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Leasing Equipment If you need new equipment but don't want to empty your bank account, leasing can be a cost-effective option.

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Financing new equipment -- from computers to phone systems tocapital equipment and other gear you need to run your company -- isa major issue for many small business owners. Leasing, instead ofpurchasing, can be a cost-effective option, particularly if youdon't have the cash on hand, but need the equipment.

In fact, you might want to consider leasing even if you do havethe cash to invest. By leasing, you might find that you canregulate your cash flow more effectively, because you havepredictable, regular monthly installments as opposed to a singlelump sum payment. Plus, leasing can help you avoid tying up linesof credit, or you might want to use the money for another area ofyour business.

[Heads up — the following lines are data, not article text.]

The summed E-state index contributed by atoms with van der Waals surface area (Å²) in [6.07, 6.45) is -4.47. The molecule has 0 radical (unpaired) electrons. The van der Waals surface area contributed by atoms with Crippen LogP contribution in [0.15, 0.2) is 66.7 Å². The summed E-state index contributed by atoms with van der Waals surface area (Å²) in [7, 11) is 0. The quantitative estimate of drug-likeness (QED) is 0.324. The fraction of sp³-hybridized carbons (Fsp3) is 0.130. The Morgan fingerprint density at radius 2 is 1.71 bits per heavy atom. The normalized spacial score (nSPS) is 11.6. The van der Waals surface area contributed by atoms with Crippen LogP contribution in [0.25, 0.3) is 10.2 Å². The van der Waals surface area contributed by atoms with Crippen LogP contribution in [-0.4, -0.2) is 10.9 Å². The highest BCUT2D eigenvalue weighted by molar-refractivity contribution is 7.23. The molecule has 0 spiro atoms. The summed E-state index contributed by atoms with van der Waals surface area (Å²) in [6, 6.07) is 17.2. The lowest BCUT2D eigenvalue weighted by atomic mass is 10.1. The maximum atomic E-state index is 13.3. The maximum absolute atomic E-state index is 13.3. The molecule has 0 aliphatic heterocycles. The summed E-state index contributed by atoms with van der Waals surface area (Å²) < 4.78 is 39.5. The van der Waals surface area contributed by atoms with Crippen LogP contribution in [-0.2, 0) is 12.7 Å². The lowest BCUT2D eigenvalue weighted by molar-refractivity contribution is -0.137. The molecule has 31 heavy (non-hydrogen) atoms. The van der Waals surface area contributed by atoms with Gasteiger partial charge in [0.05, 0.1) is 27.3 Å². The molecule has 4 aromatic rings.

How leasing works
When you sign a lease you are assigning the rights for theequipment to the lessor. The lease-holder owns the equipment and ismaking it available to you for your use in exchange for the leasepayments you make. There are several ways to acquire equipmentthrough leasing. Among the most common are the following:

  • Select equipment yourself and then seek financing through alessor. You locate a system from the vendor of your choice and thenwork out a leasing agreement for that system with the leasingcompany. In this scenario, you usually still get service andsupport for the system from the vendor, rather than thelessor.
  • Select equipment by working with a retailer or manufacturerwhich offers leasing through its own subsidiary. Once a purchaseprice is established, your vendor will translate that into a leasepayment based on the terms you've requested.
  • Obtain equipment directly through a lessor. If you choose thisroute, you will work with a leasing company to figure out what youneed and what you can afford. The lease and the equipment in thisscenario, comes from the lessor. If you choose to get your leaseand equipment from the lessor, you may want to shop for yourequipment before tackling the lease. A leasing company is notnecessarily the place to get your technical information

Advantages and Disadvantages of Leasing
Here are some of the issues you need to consider when you'relooking at leasing: